As Dr. Kevin Gumienny shares in a recent Training Industry article, “accessible design is good design”, making the point that accessibility adaptations often lead to an improved learning experience for all users, in terms of color contrast ratios, easier to navigate modules and closed-captioning or screen reader compatibility offer flexibility for all learners.
Keep in mind, learners with a disability can include those with either a permanent or temporary disability. Coupled with an aging workforce, and less than 40% of workers with a disability choosing to disclose it to their teams or human resources, building accessibility into your online training program increases the ability of all to fully engage and develop the desired knowledge or skills at the core of the program.
Don’t forget about the documents
If your elearning content incorporates documents, either embed inside the course platform or stored online and linked to from within the course, be certain to consider if the online version of your documents are accessible and compatible with screen readers.
Adobe PDFs, Microsoft Word documents, Excel spreadsheets, PowerPoint presentations, and audio and video files can be unperceivable by individuals with disabilities because accessibility wasn’t considered when the content was created. Building in accessibility into online documents from the beginning is preferred, if that is not possible for existing elearning programs this guide includes process and product recommendations for accessibility remediation.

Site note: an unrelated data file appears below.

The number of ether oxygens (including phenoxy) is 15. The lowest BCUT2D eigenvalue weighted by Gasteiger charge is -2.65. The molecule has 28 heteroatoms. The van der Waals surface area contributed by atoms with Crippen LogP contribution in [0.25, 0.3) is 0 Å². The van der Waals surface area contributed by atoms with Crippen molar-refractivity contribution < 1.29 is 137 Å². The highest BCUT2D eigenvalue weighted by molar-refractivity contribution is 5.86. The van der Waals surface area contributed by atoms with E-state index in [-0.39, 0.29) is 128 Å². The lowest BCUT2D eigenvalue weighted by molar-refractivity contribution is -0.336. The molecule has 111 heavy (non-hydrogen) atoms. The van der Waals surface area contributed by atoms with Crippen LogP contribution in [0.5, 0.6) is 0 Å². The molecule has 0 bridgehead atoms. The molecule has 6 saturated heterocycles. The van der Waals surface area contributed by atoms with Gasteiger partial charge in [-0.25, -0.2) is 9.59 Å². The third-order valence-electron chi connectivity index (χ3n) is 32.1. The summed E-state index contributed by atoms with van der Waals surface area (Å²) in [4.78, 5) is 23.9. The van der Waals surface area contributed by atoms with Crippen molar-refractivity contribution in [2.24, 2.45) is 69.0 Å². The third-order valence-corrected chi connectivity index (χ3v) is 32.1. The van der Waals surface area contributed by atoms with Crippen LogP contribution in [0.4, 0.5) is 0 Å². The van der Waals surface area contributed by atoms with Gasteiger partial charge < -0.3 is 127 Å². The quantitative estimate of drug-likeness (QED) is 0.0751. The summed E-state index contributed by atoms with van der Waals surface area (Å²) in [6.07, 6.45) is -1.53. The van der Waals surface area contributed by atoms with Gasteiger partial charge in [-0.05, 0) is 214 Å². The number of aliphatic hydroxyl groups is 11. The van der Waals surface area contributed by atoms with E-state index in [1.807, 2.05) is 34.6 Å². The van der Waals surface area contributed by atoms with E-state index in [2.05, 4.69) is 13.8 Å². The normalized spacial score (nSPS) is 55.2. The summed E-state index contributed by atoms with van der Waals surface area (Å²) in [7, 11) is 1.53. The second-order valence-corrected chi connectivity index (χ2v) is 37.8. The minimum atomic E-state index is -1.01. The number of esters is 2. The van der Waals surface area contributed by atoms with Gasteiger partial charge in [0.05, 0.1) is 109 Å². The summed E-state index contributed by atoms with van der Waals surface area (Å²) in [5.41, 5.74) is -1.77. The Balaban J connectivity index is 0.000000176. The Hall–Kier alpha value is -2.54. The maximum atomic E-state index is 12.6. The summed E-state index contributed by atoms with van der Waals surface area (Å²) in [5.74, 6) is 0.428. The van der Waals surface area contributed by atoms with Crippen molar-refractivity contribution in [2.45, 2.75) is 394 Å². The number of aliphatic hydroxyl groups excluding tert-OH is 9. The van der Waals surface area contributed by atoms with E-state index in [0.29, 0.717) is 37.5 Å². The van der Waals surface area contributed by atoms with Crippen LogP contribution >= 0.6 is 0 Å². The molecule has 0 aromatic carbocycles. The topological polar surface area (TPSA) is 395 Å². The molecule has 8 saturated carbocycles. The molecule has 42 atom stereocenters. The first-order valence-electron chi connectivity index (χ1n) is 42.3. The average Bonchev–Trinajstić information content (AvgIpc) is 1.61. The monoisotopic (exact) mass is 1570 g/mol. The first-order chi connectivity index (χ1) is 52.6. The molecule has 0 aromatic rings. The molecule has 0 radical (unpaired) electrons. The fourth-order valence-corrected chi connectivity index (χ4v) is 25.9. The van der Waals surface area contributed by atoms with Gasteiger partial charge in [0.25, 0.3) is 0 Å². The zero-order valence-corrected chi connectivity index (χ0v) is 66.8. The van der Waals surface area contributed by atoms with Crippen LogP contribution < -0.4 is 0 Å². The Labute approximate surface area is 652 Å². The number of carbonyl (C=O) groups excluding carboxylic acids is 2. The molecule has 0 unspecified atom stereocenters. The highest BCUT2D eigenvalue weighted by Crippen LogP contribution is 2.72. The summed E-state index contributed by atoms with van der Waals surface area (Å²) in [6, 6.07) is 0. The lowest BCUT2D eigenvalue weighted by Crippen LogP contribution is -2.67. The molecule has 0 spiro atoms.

A note of caution here as well – do not assume that because your document “passes” an automated accessibility check that all items in the document are truly accessible. There are common errors that automated tools can miss that often require a human or manual review to catch.
Over communicate, and don’t go it alone
Often cited advice for those new to working with teams remotely is the importance to over-communicate. Ensure your communication and project collaboration channels remain open for your internal teams, as well as any external contractors or team members from stakeholder organizations.
Be honest and consistent in communicating expectations and timelines. Seek out opportunities to stay connected with peers for tools and resources and to share what is working (and the missteps to avoid).
Our team has put together a toolkit of resources and content on our website that might be helpful to training managers and instructional designers as they navigate the journey of converting in-person training to virtual training. We invite you to follow along as we continue to update.
Last updated: 3/26/2021
- Elearning & Online Accessibility Tools for Training & HR Leaders
- Make Online Training Accessible for All (Webinar Recording)
- Subscribe to Accessibility in the News Weekly Newsletter
- The Learning Dispatch Archives
Contact our Learning Developers
Need to discuss developing e-learning? Creating curriculum for classroom training? Auditing and remediating e-learning for accessibility? Our learning developers would be glad to help.